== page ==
In Barcelona, Jokkoo was set up in 2017 with the intention to explore and disseminate contemporary electronic sounds and showcase the avant-garde scene, from the African continent and its diaspora. The collective currently has six members: Maguette Dieng (Mbodj) Baba Sy, Oscar Tylor (Opoku), Nico Beliot (Mookie), Ismäel Ndiaye (B4mba) and Ikram Bouloum, who have united with the shared vision of establishing hybrid Afroelectronic music and diasporic narratives within the global community. collaborated with cultural institutions such as the Macba, the Convent de Sant Agustí, the Reina Sofía Museum, La Casa Encendida and the Bordeaux Museum of Contemporary Art. The Jokoo family plan to use their funding to train people up with the necessary knowledge to find roles within the music industry, diversifying the business in the process.
Founded in Sao Paulo in 2016, Feminine Hi-Fi highlights the role of women in reggae music, utilising the genre as a voice against gender-related oppression. The all-female project is led by Dani Pimenta, Lovesteady, and Laylah Arruda. Complementing their sterling work for representing female voices, the powerhouse crew also set up Feminine Hi-Fi Records. The label is the first Brazilian platform dedicated to recording, promoting and distributing music exclusively by women in reggae. Their ambitious funding plans include three workshops (to be offered for free), two editions of the Feminine Hi-Fi Festival and the addition of a new team member to help with their digital marketing strategy.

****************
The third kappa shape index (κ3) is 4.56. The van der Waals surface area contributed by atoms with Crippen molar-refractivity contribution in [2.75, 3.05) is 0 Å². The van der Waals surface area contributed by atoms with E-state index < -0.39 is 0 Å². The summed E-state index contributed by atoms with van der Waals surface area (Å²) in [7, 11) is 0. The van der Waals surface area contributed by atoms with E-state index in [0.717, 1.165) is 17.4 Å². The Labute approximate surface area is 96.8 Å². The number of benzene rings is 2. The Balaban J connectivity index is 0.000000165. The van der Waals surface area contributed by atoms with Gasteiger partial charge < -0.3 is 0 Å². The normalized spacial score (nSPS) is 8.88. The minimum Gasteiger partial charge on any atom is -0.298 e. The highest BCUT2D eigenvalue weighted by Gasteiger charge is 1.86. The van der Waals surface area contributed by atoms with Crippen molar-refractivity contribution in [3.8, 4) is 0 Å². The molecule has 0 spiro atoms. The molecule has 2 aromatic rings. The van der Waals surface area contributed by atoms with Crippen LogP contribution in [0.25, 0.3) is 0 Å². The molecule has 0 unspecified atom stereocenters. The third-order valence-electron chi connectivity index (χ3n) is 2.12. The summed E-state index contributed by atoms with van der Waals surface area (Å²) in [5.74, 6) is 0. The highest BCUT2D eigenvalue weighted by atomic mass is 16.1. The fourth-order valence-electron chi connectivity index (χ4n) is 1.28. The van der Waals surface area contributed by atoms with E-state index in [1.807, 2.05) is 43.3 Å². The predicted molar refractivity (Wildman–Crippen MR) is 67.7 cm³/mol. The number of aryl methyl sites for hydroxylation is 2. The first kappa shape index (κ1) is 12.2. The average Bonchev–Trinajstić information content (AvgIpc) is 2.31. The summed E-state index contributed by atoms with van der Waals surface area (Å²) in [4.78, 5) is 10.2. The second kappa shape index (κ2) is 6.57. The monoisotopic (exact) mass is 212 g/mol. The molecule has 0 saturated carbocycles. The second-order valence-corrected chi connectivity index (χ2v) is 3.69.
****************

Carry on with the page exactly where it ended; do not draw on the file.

Femme Africa is the organisation behind Femmefest – an annual festival that celebrates women in Africa. Founded by Ayomide Dokunmu, it was set up to amplify the voices of young African women in music. Rooted in a sincere and authentic desire to champion women in music, Femme Africa is not about hype or following trends. The organisation is based in Lagos, Nigeria, where, as is often the case, the music industry is male-dominated. Femme Africa’s dream is simple: to instigate shifts and progress within music that lead to it being a safer space for women. Their funding will be spent on developing an audio technology program, where women will learn various aspects of production and artist marketing, along with opportunities for work experience through the organisation’s network of contacts.
In Ghana, iMullar has risen up to become one of the key voices for Africa’s emerging artists. Founded by Maxwell Adjavon, iMullar is all about creating spaces that facilitate deep immersion in music, without distraction. A force for African creatives, the outfit also has its own sound system, which acts as a powerful platform for amplifying up-and-coming talent. A wide range of DJs have found support through iMullar, as a result, it is an essential component in the growth of Africa’s emerging music market. Their vision is to bolster the IMSS Academy, where education and empowerment are paramount – especially for women – and to develop their studios, creating an accessible creative space for all.
Lastly, Spanish YouTube broadcaster El Bloque TV has become an essential voice in the promotion and development of the nation’s black music scene. The channel regularly features rappers, singers, vocalists and performers from across Spain, all of whom make and perform music that struggles to be recognised and supported by mainstream television. With over 1.3 million black people living in Spain, it’s vital that there is an outlet for the diverse array of music produced by the nation’s black communities. El Bloque TV, as its name suggests, is rooted in nurturing and celebrating music from the block, in whatever form it may take. With the TMF funding, they will host Plug Park – a multi-day event bringing together an array of independent talent, favouring gender diversity, disadvantaged groups and people with functional diversity.
As you can see, each of the recipients of this year’s fund is undertaking work that not only supports and nurtures their local communities but has far-reaching implications for the progression of the music business worldwide. We’re excited to see where the funding will be utilised and how it will boost their local and global impact.